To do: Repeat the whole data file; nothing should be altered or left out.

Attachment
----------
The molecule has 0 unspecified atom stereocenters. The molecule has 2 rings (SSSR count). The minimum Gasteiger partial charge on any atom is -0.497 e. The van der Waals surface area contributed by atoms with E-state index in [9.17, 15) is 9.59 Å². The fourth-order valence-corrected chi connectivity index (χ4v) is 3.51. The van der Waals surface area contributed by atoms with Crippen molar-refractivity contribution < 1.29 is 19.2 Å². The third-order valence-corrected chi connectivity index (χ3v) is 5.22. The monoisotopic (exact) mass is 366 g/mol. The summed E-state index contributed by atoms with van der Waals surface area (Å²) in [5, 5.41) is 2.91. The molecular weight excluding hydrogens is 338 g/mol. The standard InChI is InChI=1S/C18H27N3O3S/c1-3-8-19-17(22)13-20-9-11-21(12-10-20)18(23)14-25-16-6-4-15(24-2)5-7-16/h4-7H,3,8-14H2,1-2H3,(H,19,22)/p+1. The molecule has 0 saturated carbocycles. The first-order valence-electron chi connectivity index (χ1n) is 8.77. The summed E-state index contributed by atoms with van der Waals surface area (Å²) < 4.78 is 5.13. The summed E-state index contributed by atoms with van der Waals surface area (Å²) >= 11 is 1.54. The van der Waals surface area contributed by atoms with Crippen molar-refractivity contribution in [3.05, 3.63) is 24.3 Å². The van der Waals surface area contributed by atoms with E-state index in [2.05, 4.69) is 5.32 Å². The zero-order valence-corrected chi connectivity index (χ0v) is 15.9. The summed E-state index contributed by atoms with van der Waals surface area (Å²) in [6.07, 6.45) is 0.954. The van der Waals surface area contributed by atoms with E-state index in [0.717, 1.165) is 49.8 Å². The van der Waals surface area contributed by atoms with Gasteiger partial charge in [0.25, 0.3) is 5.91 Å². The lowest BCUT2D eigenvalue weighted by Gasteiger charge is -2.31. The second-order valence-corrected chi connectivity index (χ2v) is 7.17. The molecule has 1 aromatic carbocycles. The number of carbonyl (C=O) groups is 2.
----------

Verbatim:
The molecule has 0 unspecified atom stereocenters. The molecule has 2 rings (SSSR count). The minimum Gasteiger partial charge on any atom is -0.497 e. The van der Waals surface area contributed by atoms with E-state index in [9.17, 15) is 9.59 Å². The fourth-order valence-corrected chi connectivity index (χ4v) is 3.51. The van der Waals surface area contributed by atoms with Crippen molar-refractivity contribution < 1.29 is 19.2 Å². The third-order valence-corrected chi connectivity index (χ3v) is 5.22. The monoisotopic (exact) mass is 366 g/mol. The summed E-state index contributed by atoms with van der Waals surface area (Å²) in [5, 5.41) is 2.91. The molecular weight excluding hydrogens is 338 g/mol. The standard InChI is InChI=1S/C18H27N3O3S/c1-3-8-19-17(22)13-20-9-11-21(12-10-20)18(23)14-25-16-6-4-15(24-2)5-7-16/h4-7H,3,8-14H2,1-2H3,(H,19,22)/p+1. The molecule has 0 saturated carbocycles. The first-order valence-electron chi connectivity index (χ1n) is 8.77. The summed E-state index contributed by atoms with van der Waals surface area (Å²) < 4.78 is 5.13. The summed E-state index contributed by atoms with van der Waals surface area (Å²) >= 11 is 1.54. The van der Waals surface area contributed by atoms with Crippen molar-refractivity contribution in [3.05, 3.63) is 24.3 Å². The van der Waals surface area contributed by atoms with E-state index in [2.05, 4.69) is 5.32 Å². The zero-order valence-corrected chi connectivity index (χ0v) is 15.9. The summed E-state index contributed by atoms with van der Waals surface area (Å²) in [6.07, 6.45) is 0.954. The van der Waals surface area contributed by atoms with E-state index in [0.717, 1.165) is 49.8 Å². The van der Waals surface area contributed by atoms with Gasteiger partial charge in [0.25, 0.3) is 5.91 Å². The lowest BCUT2D eigenvalue weighted by Gasteiger charge is -2.31. The second-order valence-corrected chi connectivity index (χ2v) is 7.17. The molecule has 1 aromatic carbocycles. The number of carbonyl (C=O) groups is 2.